CELEBRITY

McLeod’s Daughters 20th anniversary: ‘Our memories of Drovers Run!’

McLeod’s Daughters stars Michala Banas and Jessica Napier share set secrets
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As the cameras rolled, Simmone Jade Mackinnon rode into view, her white and purple bridal gown dazzling in the outback sun as her bridesmaids trotted behind her on horseback.

The scene was set for one of the most romantic moments on McLeod’s Daughters, the beloved Aussie series that first aired 20 years ago this month.

Watch: How McLeod’s Daughters paved the way in Australian TV for female leads

On-screen, the long-awaited marriage of Stevie Hall and Alex Ryan didn’t go without a hitch. The groom, played by Aaron Jeffery, ended up in jail, while Stevie (Simmone) raced to his rescue on her trusty steed. But behind the scenes, events were even more dramatic.

“Simmone had a big accident,” Michala Banas, who played loveable control freak, Kate Manfredi, from 2004 to 2008, tells New Idea exclusively.

“Of course there were other mishaps over the years – utes rolling backwards, the odd spill, various things – but this one was really terrifying.

“A gust of wind blew Simmone’s bridal veil out behind her, which spooked her horse into bolting, which was awful. But then her dress got caught in the stirrups, she was dragged out of the saddle and hit the ground pretty hard, poor thing. She was quite badly grazed and bruised, but she was lucky because it could have been a lot worse.”

McLeods Daughters
Michala recalls the behind-the-scenes drama from filming this scene.

The spills and thrills of working on McLeod’s, and doing many of their own stunts, forged unbreakable friendships among the cast and crew. They worked in all weather conditions, wrangling stubborn animals, sometimes up to 14 hours a day.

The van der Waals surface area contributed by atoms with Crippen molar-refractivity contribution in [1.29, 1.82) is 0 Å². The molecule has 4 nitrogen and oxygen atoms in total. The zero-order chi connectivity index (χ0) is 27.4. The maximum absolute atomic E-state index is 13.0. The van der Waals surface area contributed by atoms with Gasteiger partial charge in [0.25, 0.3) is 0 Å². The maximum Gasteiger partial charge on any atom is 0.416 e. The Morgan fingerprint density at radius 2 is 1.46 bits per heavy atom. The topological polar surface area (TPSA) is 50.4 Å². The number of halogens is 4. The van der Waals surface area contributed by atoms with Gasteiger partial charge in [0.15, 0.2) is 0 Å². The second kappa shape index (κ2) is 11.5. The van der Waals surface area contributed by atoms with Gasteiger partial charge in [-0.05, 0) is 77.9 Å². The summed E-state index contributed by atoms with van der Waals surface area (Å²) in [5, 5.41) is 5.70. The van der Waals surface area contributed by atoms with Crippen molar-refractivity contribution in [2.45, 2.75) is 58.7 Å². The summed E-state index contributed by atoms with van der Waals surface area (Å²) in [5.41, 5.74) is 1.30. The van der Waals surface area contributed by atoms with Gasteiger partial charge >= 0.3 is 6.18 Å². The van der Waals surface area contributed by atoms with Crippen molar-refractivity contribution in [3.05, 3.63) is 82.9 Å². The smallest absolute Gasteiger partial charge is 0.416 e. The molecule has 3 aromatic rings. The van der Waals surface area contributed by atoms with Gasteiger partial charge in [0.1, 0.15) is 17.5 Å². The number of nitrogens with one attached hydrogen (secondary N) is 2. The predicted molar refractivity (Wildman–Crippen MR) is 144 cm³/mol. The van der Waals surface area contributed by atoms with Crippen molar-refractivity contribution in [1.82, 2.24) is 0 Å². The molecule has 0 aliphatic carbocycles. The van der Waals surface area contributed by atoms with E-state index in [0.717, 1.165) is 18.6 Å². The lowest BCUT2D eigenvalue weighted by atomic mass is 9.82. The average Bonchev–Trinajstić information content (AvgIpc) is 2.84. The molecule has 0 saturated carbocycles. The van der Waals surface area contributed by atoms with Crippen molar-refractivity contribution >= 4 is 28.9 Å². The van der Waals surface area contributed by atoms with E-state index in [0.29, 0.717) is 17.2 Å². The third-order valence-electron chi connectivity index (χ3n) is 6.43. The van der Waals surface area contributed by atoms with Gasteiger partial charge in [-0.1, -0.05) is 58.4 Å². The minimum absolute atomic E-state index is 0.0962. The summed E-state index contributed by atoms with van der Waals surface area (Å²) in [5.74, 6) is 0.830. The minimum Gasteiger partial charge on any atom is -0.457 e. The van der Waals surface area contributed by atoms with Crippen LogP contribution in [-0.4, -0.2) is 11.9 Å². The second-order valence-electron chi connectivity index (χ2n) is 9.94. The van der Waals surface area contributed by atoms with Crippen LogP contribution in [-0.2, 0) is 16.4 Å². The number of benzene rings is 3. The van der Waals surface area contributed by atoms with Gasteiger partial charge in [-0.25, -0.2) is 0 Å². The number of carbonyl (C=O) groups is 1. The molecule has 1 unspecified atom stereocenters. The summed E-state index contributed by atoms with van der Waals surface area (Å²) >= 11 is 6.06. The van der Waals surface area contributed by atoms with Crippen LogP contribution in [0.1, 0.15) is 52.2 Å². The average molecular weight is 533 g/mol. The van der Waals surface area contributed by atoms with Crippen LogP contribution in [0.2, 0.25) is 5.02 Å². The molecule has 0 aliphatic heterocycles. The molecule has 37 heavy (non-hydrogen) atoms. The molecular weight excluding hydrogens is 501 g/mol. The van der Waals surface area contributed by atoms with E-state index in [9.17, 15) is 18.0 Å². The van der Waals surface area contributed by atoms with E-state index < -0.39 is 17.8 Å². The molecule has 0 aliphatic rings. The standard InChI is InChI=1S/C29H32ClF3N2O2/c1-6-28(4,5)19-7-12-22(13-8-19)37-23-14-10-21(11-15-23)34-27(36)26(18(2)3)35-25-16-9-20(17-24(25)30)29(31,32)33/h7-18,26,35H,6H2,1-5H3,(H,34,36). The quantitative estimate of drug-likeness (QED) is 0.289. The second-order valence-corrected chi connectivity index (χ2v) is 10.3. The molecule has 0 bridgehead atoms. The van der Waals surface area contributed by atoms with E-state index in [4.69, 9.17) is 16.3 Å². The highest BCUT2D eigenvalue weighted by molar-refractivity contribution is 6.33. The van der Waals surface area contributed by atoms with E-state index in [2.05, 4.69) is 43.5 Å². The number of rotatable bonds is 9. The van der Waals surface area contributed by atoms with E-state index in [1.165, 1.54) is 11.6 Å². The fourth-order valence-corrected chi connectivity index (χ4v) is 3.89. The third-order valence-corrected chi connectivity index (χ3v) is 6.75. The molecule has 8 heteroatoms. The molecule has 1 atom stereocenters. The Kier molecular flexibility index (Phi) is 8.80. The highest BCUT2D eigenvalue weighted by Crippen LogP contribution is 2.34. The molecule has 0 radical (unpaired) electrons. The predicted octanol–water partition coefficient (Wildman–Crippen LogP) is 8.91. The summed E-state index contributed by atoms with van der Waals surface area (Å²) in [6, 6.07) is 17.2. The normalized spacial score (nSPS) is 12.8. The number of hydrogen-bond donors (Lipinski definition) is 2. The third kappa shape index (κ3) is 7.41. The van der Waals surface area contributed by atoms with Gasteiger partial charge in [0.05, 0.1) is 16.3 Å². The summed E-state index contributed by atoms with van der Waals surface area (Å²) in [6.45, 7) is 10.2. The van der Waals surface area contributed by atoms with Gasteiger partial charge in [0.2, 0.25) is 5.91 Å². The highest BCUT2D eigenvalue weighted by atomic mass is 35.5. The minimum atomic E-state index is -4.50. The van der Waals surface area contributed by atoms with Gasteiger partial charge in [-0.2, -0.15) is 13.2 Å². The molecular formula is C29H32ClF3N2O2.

Lasting for eight epic seasons from August 2001 to January 2009, McLeod’s sold internationally to more than 200 countries and garnered 41 Logie nominations.

Audiences couldn’t get enough of the strong women working on Drovers Run, a rural property in South Australia. Between 2004 to 2008, it was among our top-rating dramas and the death of Claire McLeod (played by Lisa Chappell) is considered one of the most shocking moments in Aussie TV history.

The appeal endures for international fans as well as homegrown ones. Pre-pandemic, Dal Long was running three to four McLeod’s Country tours every week, featuring more than 200 filming locations and lunch at the Gungellan Hotel.

McLeods Daughters
The appeal of the show endures for international fans as well as homegrown ones.

“Our visitors are mainly from Germany and the Netherlands, where the show is huge. Ninty-nine per cent of them tell me McLeod’s is the only reason they came to Australia,” Dal tells New Idea. “They want to see the landscape for themselves and they turn up in their jeans, boots, checked shirts and Akubras, ready to play the part. It’s quite a hoot!”

Jessica Napier, who played station hand Becky Howard in the first three seasons, tells New Idea the show has endured because: “People really connect with the landscape and characters, the fact that it was women doing it for themselves. It was a great escape for viewers.”

Michala agrees, telling us: “They were really relatable, down-to-earth, quintessentially Australian characters, and it was a new thing to see women up there running a property like Drovers Run.

“We did idealise country life, although off camera it wasn’t quite so romantic. I’m only 1.57m and all the guys in the cast were really tall. Aaron is about 1.98m, Brett Tucker stands 1.88m and Myles Pollard is 1.96m.

“So when Kate finally kisses Dave for the first time, I was standing on a box and Brett was in a hole they’d dug for him, poor bugger. There were a whole series of boxes in my life on McLeod’s, for all those really poignant moments!”

McLeods daughters
According to McLeod’s creator Posie Graeme-Evans, who is currently developing a feature film spin-off: “It’s definitely the show that will never lie down and die. People are just passionate about it.”

To this day, Michala and other cast members are regularly recognised wherever they go.

“It’s become a cult, absolutely,” the actress grins. “And what’s interesting is that 20 years later, because McLeod’s is streaming, there’s a whole new generation of viewers. I get 10-year-olds coming up to talk to me about the show, who weren’t even born when it premiered!”

According to McLeod’s creator Posie Graeme-Evans, who is currently developing a feature film spin-off: “It’s definitely the show that will never lie down and die. People are just passionate about it.”

Read more in this week’s New Idea, on sale now!

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